Ja, das ist gut: VW brings the weather with it, reaps rewards from more localised approach

Not too long ago, Volkswagen was seen by Kiwis as a brand that was too expensive, too Germanic and too standoffish. So the European car maker set about changing that and, with the help of DDB NZ, it’s been making some serious inroads into the Kiwi market, with the 2011 results achieving records for both its passenger and commercial vehicles. Now the pair are hoping to continue the upward trajectory with a new series of ‘the same, but different’ TVCs running in the pre-weather spot on ONE News.

Youtube Video

Youtube Video

Youtube Video

Youtube VideoWhen Volkswagen, which recently announced the appointment of ex-Hyundai man Tom Ruddenklau as general manager, came to DDB and said it was looking at weather sponsorship involving a 15 second television spot every day of the year, DDB’s group business director Scott Wallace says it was a massive challenge.

“You can’t run one ad 365 days of the year because people will tire of that so quickly. So we came up with a series of five 15 second commercials which are from the same mould as ‘Milk Run’,” he says.

Youtube VideoLike that great ad, which was shot by Robber’s Dog, the latest TVCs carry a version of ‘the same, but different’ tagline and use a touch of humour to once again show regular Kiwis doing the same thing (shopping, towing, getting clothing caught in car doors without noticing, forgetting you left something on the roof of your car), but each in a different Volkswagen car. And, to tie in with its weather spot, each TVC ends with the Volkswagen logo dissolving by way of a wind, rain or a sunshine effect.

Wallace says the primetime weather spot is a “valuable property”.

“It’s one of those placements where hundreds of thousands of people are seeing it every night and it has lifted the brand’s profile to another level.”

Each ad will run in rotation, on a fortnightly basis, and the campaign will be revaluated mid-year with the possibility of creating further ads.

The campaign launched on the back of Volkswagen’s 2011 sales figures, which show the brand certainly seems to be gaining traction in New Zealand.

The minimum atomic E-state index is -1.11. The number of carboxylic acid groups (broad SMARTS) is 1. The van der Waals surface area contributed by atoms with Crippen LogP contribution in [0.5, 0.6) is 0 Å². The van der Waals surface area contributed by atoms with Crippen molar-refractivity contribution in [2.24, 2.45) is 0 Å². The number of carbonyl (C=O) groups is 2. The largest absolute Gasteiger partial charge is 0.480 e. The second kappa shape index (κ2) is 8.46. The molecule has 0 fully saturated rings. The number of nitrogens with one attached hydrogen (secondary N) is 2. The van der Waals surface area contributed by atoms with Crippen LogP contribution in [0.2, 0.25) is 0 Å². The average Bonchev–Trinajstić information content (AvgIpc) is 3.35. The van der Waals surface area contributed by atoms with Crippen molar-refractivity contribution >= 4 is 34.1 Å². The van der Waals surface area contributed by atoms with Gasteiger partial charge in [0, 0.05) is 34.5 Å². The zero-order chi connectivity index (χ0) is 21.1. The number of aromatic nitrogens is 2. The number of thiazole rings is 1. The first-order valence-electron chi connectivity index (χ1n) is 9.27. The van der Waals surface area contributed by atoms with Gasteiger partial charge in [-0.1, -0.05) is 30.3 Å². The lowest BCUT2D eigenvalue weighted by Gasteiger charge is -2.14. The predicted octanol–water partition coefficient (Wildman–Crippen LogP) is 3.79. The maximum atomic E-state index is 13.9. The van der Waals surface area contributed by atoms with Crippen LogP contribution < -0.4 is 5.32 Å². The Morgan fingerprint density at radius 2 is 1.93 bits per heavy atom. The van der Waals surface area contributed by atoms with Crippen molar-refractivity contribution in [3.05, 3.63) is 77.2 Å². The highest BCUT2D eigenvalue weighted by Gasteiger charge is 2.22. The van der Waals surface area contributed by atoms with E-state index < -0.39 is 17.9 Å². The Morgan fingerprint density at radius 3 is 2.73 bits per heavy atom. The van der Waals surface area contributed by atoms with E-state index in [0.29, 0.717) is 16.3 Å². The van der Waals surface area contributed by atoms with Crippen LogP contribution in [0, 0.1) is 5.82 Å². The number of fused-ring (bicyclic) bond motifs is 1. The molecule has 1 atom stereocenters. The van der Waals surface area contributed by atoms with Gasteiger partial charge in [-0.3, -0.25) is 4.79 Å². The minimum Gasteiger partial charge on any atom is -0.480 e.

The figures, published by LTNZ, show passenger sales reached 2460 (up 26 percent year on year), with commercial sales reaching 869 (up 216 percent).

The brand, which signed on as a sponsor of the All Whites just before the FIFA World Cup, is now ranked tenth in the car market, just behind Honda and Nissan. Toyota still holds out strong in first place, followed by Holden in second and Hyundai in third.

Wallace says the sales results speak for themselves and the brand is “definitely on the move”.

“We do some tracking research and are monitoring on a regular basis how people are feeling about the brand,” he says. “We know they’ve seen it, they like watching the ads, and they’re getting the right messaging from it all.”

When DDB first took the Volkswagen brand to the Kiwi market, it certainly wasn’t without its challenges. So to get it right, the agency embarked on a qualitative study and a much larger quantitative study.

The brand was selling a reasonable number of cars and sales were growing year on year, but “we didn’t know why people were buying Volkswagen cars, and more importantly, why they weren’t,” comments Wallace.

While people had fond associations with the brand, Wallace says many found it to be “too Germanic” and “standoffish”.

“As a result of that research, for the first time we went about engineering our own local advertising communication programme for Volkswagen,” he says,

The research also revealed many thought Volkswagen vehicles to be out of their price range, both to purchase and in terms of ongoing servicing costs.

Volkswagen realigned its prices and this, coupled with the strength of the Kiwi dollar and the weakness of Euro, resulted in prices coming down a few notches. DDB went about showing this affordability via its ‘Wedding’ and ‘Hairdresser’ TVCs, as well as a recent retail ad featuring a confused billboard installer.

“Essentially over the past few years what we’ve tried to do is become 150 percent Kiwi and more ‘everyday’ than you’d maybe expect from a luxury car,” says Wallace. “We really fixate on making sure everything we do really touches New Zealanders and shows that Volkswagen understands Kiwis better than other European brands.”

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